The Endangered Landscapes Programme awarded second phase of funding to restore more landscapes in Europe

Posted: 11th February 2021

Photo: Viktar Malyshchyc

The Endangered Landscapes Programme (ELP) is thrilled to announce a second phase of funding from Arcadia, a charitable fund of Lisbet Rausing and Peter Baldwin. The ELP, managed by the Cambridge Conservation Initiative (CCI), supports a vision for Europe’s land and seascapes in which biodiversity and ecosystem processes are restored for the benefit of people and nature.

Humanity’s dependence on healthy landscapes – to provide us with clean air and water, to feed us, to offer inspiration and connection with nature – is more apparent than ever. Europe has suffered, and continues to suffer, from ecological decline; from biodiversity loss and erosion of ecosystem services, to the degradation and fragmentation of habitats on a massive scale. The restoration of degraded landscapes and revival of the natural systems which sustain us has never been more urgent. The ELP is part of a response to growing calls for reversing biodiversity loss, tackling climate change, and creating resilient, nature-based economies. At a time when humankind and nature face a precarious future, the Endangered Landscapes Programme offers hope for positive and sustainable change.

The ELP was established in 2016, thanks to an inaugural award of $30 million (£23 million) from Arcadia. The large-scale restoration projects across Europe that it funds demonstrate the potential for nature to recover. Building on the success of this first phase, the Programme has received a further gift of $34.9million (£26m), thanks to the generosity of Arcadia and their trusted relationship with the University of Cambridge and CCI.

“All of us at Arcadia are inspired and encouraged by the progress that the Endangered Landscapes Programme has achieved to date, and especially by the motivation and commitment of the project teams working to realise the programme’s vision. Their projects illustrate the variety of landscapes that exist across Europe, and the tremendous potential offered by the restoration of their natural wealth.

We look forward to seeing the next generation of projects come to fruition, working together with communities, organisations, and local governments to restore resilient, self-sustaining landscapes that benefit both nature and people.”

Lisbet Rausing and Peter Baldwin, Arcadia’s founders

The Endangered Landscapes Programme was established in 2016 thanks to inaugural funding from Arcadia, and officially launched in October 2018. Photo: Toby Smith.

Arcadia has long-supported conservation efforts and awarded more than $300 million in environmental grants since 2002. Their mission to safeguard and restore biodiversity on land and sea is shared by CCI, a unique collaboration between nine conservation organisations and the University of Cambridge seeking to transform biodiversity conservation. By catalysing strategic partnerships between leaders in research, education, policy and practice CCI aims to transform the global understanding and conservation of biodiversity and, through this, secure a sustainable future for nature and society.

“We are extremely grateful to Arcadia for providing this second phase of funding for the Endangered Landscapes Programme. Through this flagship programme, the Cambridge Conservation Initiative is restoring vital landscapes and ensuring the future of biodiversity across swathes of Europe.”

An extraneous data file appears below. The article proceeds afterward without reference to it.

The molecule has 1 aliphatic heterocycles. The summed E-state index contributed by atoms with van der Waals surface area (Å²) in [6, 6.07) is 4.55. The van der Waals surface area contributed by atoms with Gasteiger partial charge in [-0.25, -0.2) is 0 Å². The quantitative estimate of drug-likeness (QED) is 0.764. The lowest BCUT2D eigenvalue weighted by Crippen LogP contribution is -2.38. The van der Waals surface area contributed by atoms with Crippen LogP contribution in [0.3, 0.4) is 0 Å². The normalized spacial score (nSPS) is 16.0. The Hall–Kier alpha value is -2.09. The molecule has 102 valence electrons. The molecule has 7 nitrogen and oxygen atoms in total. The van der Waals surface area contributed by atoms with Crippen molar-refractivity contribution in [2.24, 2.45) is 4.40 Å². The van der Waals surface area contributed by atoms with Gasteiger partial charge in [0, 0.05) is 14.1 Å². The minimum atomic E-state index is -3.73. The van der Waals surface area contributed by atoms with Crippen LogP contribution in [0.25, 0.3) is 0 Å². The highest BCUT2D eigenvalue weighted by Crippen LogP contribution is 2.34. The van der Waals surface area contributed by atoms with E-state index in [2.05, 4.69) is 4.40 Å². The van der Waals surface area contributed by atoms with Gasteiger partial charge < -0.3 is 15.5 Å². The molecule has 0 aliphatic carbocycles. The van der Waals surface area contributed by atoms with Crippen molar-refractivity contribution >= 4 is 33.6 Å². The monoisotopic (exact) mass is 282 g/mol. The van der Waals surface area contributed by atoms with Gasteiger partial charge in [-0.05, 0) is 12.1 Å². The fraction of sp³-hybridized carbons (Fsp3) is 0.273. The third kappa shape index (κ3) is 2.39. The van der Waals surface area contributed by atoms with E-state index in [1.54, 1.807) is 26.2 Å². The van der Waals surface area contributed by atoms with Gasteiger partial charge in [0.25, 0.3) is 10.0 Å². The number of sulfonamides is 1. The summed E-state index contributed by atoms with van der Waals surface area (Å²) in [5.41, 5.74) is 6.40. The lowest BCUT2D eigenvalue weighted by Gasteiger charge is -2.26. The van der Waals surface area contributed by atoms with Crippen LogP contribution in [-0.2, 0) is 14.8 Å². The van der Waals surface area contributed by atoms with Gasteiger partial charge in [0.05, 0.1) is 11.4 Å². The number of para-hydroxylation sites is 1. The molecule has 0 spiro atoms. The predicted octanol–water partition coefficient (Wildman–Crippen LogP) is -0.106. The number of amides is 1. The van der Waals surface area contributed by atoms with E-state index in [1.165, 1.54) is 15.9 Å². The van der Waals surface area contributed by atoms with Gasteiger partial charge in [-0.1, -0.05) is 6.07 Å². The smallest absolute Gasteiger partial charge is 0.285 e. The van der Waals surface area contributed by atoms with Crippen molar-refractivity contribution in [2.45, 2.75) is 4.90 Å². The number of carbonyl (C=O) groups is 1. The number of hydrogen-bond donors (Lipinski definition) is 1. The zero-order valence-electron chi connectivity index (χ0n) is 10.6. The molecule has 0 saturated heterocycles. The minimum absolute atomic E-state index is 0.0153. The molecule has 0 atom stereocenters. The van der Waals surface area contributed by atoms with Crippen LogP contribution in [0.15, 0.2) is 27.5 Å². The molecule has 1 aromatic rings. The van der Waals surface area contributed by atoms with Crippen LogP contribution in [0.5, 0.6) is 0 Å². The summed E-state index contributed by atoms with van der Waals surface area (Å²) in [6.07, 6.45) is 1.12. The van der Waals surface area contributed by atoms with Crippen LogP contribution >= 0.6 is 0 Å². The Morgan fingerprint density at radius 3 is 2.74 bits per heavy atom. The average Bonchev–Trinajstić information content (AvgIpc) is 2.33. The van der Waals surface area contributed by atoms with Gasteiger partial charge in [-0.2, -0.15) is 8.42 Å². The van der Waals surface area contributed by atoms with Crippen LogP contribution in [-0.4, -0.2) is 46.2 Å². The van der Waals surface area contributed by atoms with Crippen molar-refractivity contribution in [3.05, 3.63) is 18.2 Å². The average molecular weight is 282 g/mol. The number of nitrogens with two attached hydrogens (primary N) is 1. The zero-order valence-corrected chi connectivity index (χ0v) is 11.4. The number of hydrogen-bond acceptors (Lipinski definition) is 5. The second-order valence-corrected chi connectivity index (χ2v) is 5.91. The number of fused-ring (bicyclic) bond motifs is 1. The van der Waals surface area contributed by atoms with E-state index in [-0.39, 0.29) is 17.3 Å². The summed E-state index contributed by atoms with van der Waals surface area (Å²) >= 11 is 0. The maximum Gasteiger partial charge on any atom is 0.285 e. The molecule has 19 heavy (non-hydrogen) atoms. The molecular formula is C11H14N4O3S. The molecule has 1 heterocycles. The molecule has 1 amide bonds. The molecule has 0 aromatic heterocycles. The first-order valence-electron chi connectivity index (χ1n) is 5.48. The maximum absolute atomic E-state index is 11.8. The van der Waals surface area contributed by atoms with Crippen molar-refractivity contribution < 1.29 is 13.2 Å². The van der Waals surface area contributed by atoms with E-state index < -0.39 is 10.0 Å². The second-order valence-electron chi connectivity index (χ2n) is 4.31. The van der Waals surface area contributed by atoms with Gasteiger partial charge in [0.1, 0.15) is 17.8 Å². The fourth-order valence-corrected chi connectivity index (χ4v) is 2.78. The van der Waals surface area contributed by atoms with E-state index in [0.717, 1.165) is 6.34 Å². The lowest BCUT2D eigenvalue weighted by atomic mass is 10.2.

Professor Stephen J Toope, Vice-Chancellor of the University of Cambridge

Projects currently being funded by the ELP are already showing the benefits to be won from restoring nature at the landscape-scale. For example, in the Danube delta, dam removal is restoring river connectivity, improving river flow for migratory fish species and allowing restored vegetation to support spawning grounds. The translocation of keystone species like water buffalo, konik horses, kulan and eagle owl is helping to create a diverse mosaic of habitats for other species, as well as providing opportunities for nature-based tourism.

Many projects supported by the ELP are reintroducing missing species to landscapes – such as konik horses to the Danube Delta – to re-establish natural processes and provide new economic opportunities for local communities. Photo: Andrey Nekrasov.

On the coast of Southwest Turkey, a project has restored caves used as breeding habitat by the Critically Endangered Mediterranean monk seal, and in northern Portugal teams are working to extend the range of native roe deer populations to support the Endangered Iberian wolf and help reduce predation on domestic livestock like sheep and cattle. All of these initiatives are underpinned by capacity development, lesson-learning and robust monitoring to determine what does and does not work in restoration with results made available open-access to help build knowledge in the wider restoration field.

This major philanthropic funding sends a strong signal for the importance of restoration in Europe, and beyond, and comes at an opportune time given the UN’s decision to make 2021 – 2030 a ‘Decade on Ecosystem Restoration’.

“With this additional funding, the ELP can ensure that more landscapes are protected and restored, support the recovery of key species and natural processes, help create sustainable, nature-based economies, contribute to climate change mitigation, and provide more opportunities for people to reconnect with nature. We look forward to sharing the positive stories and outcomes enabled by this additional funding.”

Dr David Thomas, Endangered Landscapes Programme Director

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